Developing Effective Global Leaders in a New Age of Learning Tools
Today’s business landscape is more global than ever before, and organizations must develop internationally-oriented leaders in order to be competitive in the market. BPI group’s Michael McGowan, Managing Director, Leadership & Talent, and John Blyth, Executive Coach, shared their insights on how to identify and develop global leaders to drive organizational success.
What factors do learning leaders need to consider as they create a global leadership development framework and model that promotes the agreed upon values of effective global leadership?
John Blyth: It’s essential that learning leaders work with their business counterparts. It’s one thing to create success profiles in a vacuum, or competencies based on best practices from other companies. However, your culture is unique, and your most effective leaders know what is really needed to be successful. In addition to looking at its own level of leaders, success profiles should be tailored to particular roles in your organization. When you develop profiles for positions, identify the key skills, strengths, experiences, motivators, and traits that a person occupying role needs to be successful.
Are there some best practices you’d recommend when it comes to selecting who receives this type of development? Does a company hurt itself by being selective about who receives global leadership development, especially in this day?
John Blyth: First of all, it’s important to note that not everyone will be a global leader, nor wants to be. And that’s okay. Many talented individuals are destined for other critical and pivotal roles within the organization. To select future global leaders, organizations should first develop the success profiles at each level that outline the key skills, experiences, motivators, and traits that a global leader within that organization should meet, as well as derailers to avoid.
There are some key characteristics of strong global leaders, and they include: global strategic thinking, overseas experience, sensitive to cultural diversity, lifelong curiosity, and self-awareness. Again, organizations learn from their own successful global leaders when creating these success profiles and selection criteria. They must draw on their unique culture, challenges, and circumstances.
Why do companies often focus this type of development investment on more tenured employees?
Michael McGowan: We recommend identifying and developing high potential global leaders across all levels within an organization – not just at the senior level. It’s easy to invest in and focus only on those leaders in senior pivotal leadership roles right now, since that is where an immediate impact will be seen. However, the more global experiences a company offers to more junior leaders, the sooner they will be ready to take on those pivotal, global leadership roles in the organization. Once you’ve developed the success profiles for global leaders, you can identify high-potentials across different levels who can be future global leaders in the short and long-term.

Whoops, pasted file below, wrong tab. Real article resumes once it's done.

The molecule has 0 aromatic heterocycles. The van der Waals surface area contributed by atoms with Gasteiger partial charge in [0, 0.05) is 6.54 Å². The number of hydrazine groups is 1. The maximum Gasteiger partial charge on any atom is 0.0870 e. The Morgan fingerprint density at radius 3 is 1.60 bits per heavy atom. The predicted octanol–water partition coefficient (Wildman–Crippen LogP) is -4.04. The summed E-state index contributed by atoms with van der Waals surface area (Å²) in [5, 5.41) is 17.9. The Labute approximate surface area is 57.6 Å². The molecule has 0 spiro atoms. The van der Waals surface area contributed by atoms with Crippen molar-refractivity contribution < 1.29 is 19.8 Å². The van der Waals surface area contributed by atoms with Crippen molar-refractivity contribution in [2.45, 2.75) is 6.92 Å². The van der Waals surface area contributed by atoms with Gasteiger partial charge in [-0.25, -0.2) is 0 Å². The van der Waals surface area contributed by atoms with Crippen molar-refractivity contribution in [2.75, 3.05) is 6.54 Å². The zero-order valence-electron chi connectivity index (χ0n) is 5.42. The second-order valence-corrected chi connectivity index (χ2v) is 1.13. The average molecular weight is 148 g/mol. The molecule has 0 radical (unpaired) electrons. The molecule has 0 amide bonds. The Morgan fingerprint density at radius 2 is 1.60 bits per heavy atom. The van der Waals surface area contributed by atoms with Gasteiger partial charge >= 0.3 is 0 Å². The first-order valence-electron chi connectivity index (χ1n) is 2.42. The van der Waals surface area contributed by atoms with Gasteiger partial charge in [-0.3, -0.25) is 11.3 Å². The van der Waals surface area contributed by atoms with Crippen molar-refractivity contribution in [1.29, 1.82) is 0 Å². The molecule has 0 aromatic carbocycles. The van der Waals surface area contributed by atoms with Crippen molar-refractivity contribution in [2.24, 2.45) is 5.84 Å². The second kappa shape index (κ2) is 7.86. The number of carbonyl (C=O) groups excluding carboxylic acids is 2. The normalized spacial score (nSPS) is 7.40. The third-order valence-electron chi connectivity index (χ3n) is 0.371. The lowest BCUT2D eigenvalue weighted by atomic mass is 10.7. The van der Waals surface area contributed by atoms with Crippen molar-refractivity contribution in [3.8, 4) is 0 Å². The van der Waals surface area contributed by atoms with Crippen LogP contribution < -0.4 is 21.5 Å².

While studies, for instance I4CP’s Global Leadership Development study, show organizations as understanding the importance of global leadership for their business, a significant portion don’t see their global leadership development efforts as effective. What’s the possible cause of that?
Michael McGowan: According to the 70-20-10 adult learning model, 70% of learning takes place through experience, 20% through coaching or mentoring, and the remaining 10% through formal training. However, many companies still invest most of their time and budget in that 10% - classroom environments that “train” individuals on specific skills. Unfortunately, current and future global leaders are missing out on the 90% that really matters. Companies can reverse this trend by emphasizing international rotational assignments, as well as experiential leadership development programs that give participants the opportunity to work on real-life or simulated global business problems with global teams and stakeholders.
Lastly, these programs need to stretch their curriculum and the participants beyond their own regional boundaries of thinking and emphasize the skills, traits, and experiences that are needed to make an effective global leader in that organization. Matching leaders with global mentors or coaches who possess these attributes will serve to help them navigate global leadership issues and strengthen their skills.